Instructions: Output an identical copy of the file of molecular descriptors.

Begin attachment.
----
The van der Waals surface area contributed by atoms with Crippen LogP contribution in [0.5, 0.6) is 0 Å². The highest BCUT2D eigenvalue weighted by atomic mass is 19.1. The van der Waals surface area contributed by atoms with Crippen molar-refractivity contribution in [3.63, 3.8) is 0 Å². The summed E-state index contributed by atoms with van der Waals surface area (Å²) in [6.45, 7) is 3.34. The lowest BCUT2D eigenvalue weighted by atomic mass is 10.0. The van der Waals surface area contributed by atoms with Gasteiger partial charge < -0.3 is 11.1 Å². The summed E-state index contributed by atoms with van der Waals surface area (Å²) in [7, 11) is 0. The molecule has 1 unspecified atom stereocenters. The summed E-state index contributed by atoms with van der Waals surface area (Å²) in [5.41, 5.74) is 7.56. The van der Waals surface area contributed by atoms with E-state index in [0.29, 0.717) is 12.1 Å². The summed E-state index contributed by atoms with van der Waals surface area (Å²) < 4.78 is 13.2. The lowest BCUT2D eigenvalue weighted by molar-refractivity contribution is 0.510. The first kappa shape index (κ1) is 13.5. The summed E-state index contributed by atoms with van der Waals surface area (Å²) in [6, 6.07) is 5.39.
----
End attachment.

The van der Waals surface area contributed by atoms with Crippen LogP contribution in [0.5, 0.6) is 0 Å². The highest BCUT2D eigenvalue weighted by atomic mass is 19.1. The van der Waals surface area contributed by atoms with Crippen molar-refractivity contribution in [3.63, 3.8) is 0 Å². The summed E-state index contributed by atoms with van der Waals surface area (Å²) in [6.45, 7) is 3.34. The lowest BCUT2D eigenvalue weighted by atomic mass is 10.0. The van der Waals surface area contributed by atoms with Gasteiger partial charge < -0.3 is 11.1 Å². The summed E-state index contributed by atoms with van der Waals surface area (Å²) in [7, 11) is 0. The molecule has 1 unspecified atom stereocenters. The summed E-state index contributed by atoms with van der Waals surface area (Å²) in [5.41, 5.74) is 7.56. The van der Waals surface area contributed by atoms with E-state index in [0.29, 0.717) is 12.1 Å². The summed E-state index contributed by atoms with van der Waals surface area (Å²) < 4.78 is 13.2. The lowest BCUT2D eigenvalue weighted by molar-refractivity contribution is 0.510. The first kappa shape index (κ1) is 13.5. The summed E-state index contributed by atoms with van der Waals surface area (Å²) in [6, 6.07) is 5.39.